Arizona is taking the first steps to explore a future where energy flows across the state’s southern border and creates a more integrated power grid that bolsters energy markets, strengthens the border region’s energy industry and responds to the abundant solar energy resources of the Southwest.
The bi-national Arizona-Mexico Commission Energy Committee was established by Gov. Jan Brewer in May 2011 to research ways to increase energy efficiency, promote renewable energy and encourage the development of commercial energy entities to support those goals.
At one of the committee’s meetings this past June, Brewer and Gov. Guillermo Padrés Elias of Sonora discussed how changes in Mexico’s energy laws could allow its state-operated utility to purchase energy from U.S. firms. That spurred a more focused task force to look into cross-border transmission of electricity, particularly solar-generated electricity.
During a Nov. 28 solar energy conference in Phoenix, Leisa Brug, energy policy adviser to Brewer and one of the committee co-chairs, outlined the direction the group will take.
“We’re kind of at a tipping point, where things have been freed up on the Mexico side of the border and we have the technology here,” Brug said. “Energy and the sun know no borders, and so nor should we, when it comes to energy, especially when it benefits people on both sides of that man-made border.”
Brug said it’s still early to be certain, but one of the main benefits of cross-border energy transmission could be lower costs for Mexican consumers, who now pay around three times the cost of electric energy in Arizona.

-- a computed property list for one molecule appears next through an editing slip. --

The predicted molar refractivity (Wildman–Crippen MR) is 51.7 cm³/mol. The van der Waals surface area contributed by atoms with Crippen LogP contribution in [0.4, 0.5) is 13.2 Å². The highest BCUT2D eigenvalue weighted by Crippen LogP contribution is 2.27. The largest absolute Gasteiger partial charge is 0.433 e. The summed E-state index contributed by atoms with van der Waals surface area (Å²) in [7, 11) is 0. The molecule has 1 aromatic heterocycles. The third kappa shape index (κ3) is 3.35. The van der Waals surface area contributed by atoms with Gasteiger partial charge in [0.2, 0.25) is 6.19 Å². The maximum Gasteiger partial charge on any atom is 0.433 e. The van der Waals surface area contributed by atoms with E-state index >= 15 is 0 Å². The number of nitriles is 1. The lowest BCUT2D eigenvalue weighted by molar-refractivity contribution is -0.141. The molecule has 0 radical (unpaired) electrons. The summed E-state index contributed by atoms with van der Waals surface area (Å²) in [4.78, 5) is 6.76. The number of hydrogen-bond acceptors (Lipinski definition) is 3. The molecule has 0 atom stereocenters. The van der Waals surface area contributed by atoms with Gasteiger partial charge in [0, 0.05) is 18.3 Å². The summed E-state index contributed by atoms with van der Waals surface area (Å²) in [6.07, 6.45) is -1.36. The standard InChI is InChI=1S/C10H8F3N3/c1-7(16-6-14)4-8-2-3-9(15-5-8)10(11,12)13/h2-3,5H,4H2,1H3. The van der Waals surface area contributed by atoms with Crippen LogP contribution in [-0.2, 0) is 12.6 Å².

And with new solar projects being launched by Mexico, the transmission could come the other way at some point, too, Brug said.
“Today, if we had a transmission line, we could be in a position to sell much-needed energy to Mexico,” Brug said. “A few years in the future, we would love for Sonora to be in a position to sell us energy.”
Marty Shultz, senior policy director for Brownstein Hyatt Farber Schreck and former vice president of Pinnacle West Capital Corporation and Arizona Public Service, said an added benefit to a cross-border transmission line would be new projects for the much-slowed energy industry in Arizona.
Whereas growth in Arizona is not what it was before the economic downturn, and there won’t be much need for additional energy infrastructure for several years, a new market south of the U.S.- Mexico border could provide a boost for the industry.
But a cross-border energy transmission project is no small task.
Shultz said that while he was with APS, the company’s cross-border energy line work showed that the process can be weighed down by bureaucratic oversight.
Demonstrating demand for imported energy in Mexico, Brug said, is one of the most pressing considerations. That will be one of the key areas of research for the group.
John Hoopes, vice president at Salt River Project and one of the committee’s co-chairs, is cautious about the prospect of a cross- border transmission line, stressing that the committee will need to research not only the demand for imported energy, but also the determination of a location for the transmission site.
“Beyond construction itself, the most daunting task is to find feasible corridors for the transmission,” Hoopes said. “Transmission, assuming that’s necessary, appropriate and feasible, involves unique concerns. There are a lot of federal lands along the border. That raises all kinds of concerns.”
Hoopes said that while he’s eager to begin researching what’s possible, the group is still in such an initial phase of its work that he doesn’t want to make promises about what will happen in the future.
“This transmission task force is in the most preliminary of steps in assessing what transmission needs might be,” he said.
The transmission task force will meet in January, and Brug said she’s hopeful that the group could produce a report on the feasibility of a project by the end of 2013.
If the group determines that a cross-border transmission project is appropriate and workable, Brug said the Arizona Corporation Commission would need to be involved in approving it. From there, either a public or private development project would need to take it up.
Brug said the bottom line is that building on the already strong economic relationship with Mexico’s border states will only help to boost the economy of both partners and create valuable infrastructure and jobs.